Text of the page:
Computer-Aided Design Evaluation of Harvestable Mandibular Bone Volume: A Clinical and Tomographic Human Study

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Abstract

Purpose:

To evaluate and compare the volume of bone graft material that can be safely harvested from the mandibular symphysis and rami using a computer-aided design (CAD) software program.

Materials and Methods:

Preoperative computerized tomography scans from 40 patients undergoing bone augmentation procedures were analyzed. Symphysis and rami cross sections were mapped using a CAD software program (AutoCAD®, Autodesk, Inc., San Rafael, CA, USA) to evaluate the bone volume that can be safely harvested. CAD calculations were contrasted to intrasurgical measurements in a subgroup of 20 individuals.

Results:

CAD calculations yielded a safe harvestable osseous volume of 1.44 cm3 ± 0.49 for the symphysis and 0.82 cm3 ± 0.21 for each ramus (p < .0001, confidence interval [CI] 95%: 0.47–0.78). These measurements were significantly lower (p < .0001) than the bone volumes harvested intrasurgically for both symphysis and ramus, respectively (2.40 cm3 ± 0.50 vs. 2.65 cm3 ± 0.45). CAD calculations of harvestable symphysis and ramus bone translated into an average of 2.40 cm3 ± 0.50 (range: 1.80–3.10 cm3) and 2.65 cm3 ± 0.45 (range: 1.90–3.50) of particulate bone graft intrasurgically, respectively. Ramus cortical was significantly thicker than the symphysis cortical, 2.9 ± 0.4 mm versus 2.19 mm ± 0.4 mm (p < .0001, CI 95%: 0.45–1.03).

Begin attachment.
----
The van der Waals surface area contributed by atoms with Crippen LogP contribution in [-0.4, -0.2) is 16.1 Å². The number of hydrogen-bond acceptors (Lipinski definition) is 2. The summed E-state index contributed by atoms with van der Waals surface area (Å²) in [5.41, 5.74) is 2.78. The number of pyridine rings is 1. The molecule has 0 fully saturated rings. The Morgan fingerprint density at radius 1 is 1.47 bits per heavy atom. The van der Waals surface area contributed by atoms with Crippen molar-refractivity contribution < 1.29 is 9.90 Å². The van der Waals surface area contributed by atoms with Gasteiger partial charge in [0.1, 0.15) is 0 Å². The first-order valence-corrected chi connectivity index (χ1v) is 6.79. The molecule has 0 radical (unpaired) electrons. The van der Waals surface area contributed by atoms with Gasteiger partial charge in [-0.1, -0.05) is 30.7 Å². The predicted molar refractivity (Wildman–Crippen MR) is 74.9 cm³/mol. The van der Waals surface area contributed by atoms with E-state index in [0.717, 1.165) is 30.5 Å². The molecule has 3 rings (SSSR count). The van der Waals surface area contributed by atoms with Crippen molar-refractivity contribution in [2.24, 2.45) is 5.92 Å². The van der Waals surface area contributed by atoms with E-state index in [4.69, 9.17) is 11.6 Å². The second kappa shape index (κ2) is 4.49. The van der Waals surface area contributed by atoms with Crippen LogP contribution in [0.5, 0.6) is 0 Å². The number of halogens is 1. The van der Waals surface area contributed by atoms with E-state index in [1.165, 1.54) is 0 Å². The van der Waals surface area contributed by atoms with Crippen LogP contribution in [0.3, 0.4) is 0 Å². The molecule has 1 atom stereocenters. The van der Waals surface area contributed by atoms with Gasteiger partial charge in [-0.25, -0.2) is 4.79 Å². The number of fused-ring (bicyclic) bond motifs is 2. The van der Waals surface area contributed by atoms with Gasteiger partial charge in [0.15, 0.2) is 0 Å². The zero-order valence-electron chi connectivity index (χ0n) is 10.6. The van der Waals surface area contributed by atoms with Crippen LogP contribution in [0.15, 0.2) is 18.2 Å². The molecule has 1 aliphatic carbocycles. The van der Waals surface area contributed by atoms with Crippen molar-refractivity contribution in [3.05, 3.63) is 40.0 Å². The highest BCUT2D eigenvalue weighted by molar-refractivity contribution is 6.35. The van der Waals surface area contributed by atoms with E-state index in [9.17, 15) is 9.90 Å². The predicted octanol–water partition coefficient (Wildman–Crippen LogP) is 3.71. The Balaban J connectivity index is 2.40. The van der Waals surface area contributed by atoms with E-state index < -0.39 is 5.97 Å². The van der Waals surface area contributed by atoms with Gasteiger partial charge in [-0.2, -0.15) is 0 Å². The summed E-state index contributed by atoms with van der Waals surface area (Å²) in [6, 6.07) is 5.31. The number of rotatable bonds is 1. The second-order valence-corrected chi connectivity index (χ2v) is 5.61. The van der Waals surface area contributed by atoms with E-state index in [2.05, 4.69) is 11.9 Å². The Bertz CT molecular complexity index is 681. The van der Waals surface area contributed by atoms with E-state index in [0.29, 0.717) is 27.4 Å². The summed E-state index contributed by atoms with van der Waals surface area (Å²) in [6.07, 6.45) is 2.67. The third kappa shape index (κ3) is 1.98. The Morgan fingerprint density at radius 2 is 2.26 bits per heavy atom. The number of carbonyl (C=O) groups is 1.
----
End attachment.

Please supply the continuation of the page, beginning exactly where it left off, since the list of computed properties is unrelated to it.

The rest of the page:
Conclusion:

The symphysis and rami are good harvesting sources to obtain dense corticocancellous bone. The significant volumetric CAD differences between the symphysis and ramus seem to balance out intrasurgically and may be due to the greater cortical bone volume at the ramus area. It is plausible to harvest an average of 7.70 cm3 from the symphysis and rami alone. The use of a CAD software program can enhance surgical treatment planning prior to bone transplantation.

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